Energy Stores and Pathways

This is an introduction to energy stores and pathways for GCSE Physics.

Key idea – Energy shifts between stores via a pathway.

You need to know the possible stores and pathways and be able to apply these to examples.

Energy stores

Energy can be stored in different ways. These are the 8 possible energy stores:

chemical (e.g. fuel + oxygen)
kinetic (in a moving object)
gravitational (due to the position of an object in a gravitational field)
elastic (e.g. in a stretched or compressed spring)
thermal (in a warm object)
magnetic (in two separated magnets that are attracting, or repelling)
electrostatic (in two separated electric charges that are attracting, or repelling)
nuclear (released through radioactive decay, fission or fusion.

Energy pathways

Energy shifts between stores along a pathway. These are the 4 possible pathways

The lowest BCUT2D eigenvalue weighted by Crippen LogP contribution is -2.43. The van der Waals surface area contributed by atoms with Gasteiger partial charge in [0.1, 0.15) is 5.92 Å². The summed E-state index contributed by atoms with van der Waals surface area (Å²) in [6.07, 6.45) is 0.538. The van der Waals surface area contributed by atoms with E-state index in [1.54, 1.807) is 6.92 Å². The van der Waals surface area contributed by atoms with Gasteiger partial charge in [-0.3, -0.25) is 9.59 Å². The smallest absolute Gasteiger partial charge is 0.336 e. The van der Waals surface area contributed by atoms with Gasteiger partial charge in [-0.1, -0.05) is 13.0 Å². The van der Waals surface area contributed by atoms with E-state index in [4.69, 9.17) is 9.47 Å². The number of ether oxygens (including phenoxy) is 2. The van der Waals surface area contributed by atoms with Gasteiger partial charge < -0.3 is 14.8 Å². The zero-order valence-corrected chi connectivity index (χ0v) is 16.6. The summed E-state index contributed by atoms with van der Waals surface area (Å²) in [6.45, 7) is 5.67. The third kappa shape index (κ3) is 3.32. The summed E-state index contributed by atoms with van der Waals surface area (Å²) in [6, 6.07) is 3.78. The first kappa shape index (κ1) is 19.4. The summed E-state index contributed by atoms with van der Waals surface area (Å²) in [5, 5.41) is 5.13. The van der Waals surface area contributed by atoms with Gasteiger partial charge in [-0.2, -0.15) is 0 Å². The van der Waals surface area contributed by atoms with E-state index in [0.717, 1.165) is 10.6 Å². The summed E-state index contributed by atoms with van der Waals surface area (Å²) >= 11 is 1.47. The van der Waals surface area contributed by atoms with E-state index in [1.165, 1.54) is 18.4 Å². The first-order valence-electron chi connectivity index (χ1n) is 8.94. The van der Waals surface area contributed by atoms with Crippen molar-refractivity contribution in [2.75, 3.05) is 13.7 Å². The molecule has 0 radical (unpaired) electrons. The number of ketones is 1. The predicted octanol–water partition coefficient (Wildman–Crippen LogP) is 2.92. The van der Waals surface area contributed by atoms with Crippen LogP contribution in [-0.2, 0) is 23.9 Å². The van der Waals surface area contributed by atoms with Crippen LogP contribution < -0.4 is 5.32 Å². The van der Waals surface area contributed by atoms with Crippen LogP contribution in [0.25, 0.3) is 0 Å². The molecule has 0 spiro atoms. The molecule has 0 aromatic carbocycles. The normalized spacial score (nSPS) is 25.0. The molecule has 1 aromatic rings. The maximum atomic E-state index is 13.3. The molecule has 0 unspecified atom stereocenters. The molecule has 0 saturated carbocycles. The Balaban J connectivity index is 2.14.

mechanical (when a force acts and something moves)
electrical (when a current flows)
by heating (because of a temperature difference)
by radiation (a wave such as light, microwaves or sound)

Example of energy shifting from one store to another

Take the example of a car moving along, but braking and slowing down
The system is the car moving.

Energy is in the kinetic store to start with.
When it slows down, energy shifts from the kinetic store to thermal store of energy due to friction between wheels and brakes.

Energy shifts via the mechanical pathway.

The brakes do mechanical work on the car and this causes energy to shift  from the kinetic store to the thermal store.

When the car has completely stopped, all of the energy is in the thermal store.

Try the quick check quiz on energy stores below:


Question 1 of 3

Quick quiz - energy stores

1. When a car speeds up, which store is energy transferred into?

Question 1 of 3

Question 2 of 3

2. When a mountain biker climbs a hill, which store of energy has been filled due to the increase in height of the biker?

Question 2 of 3

Question 3 of 3

3. Which store of energy is emptied as a coal fire burns?

Question 3 of 3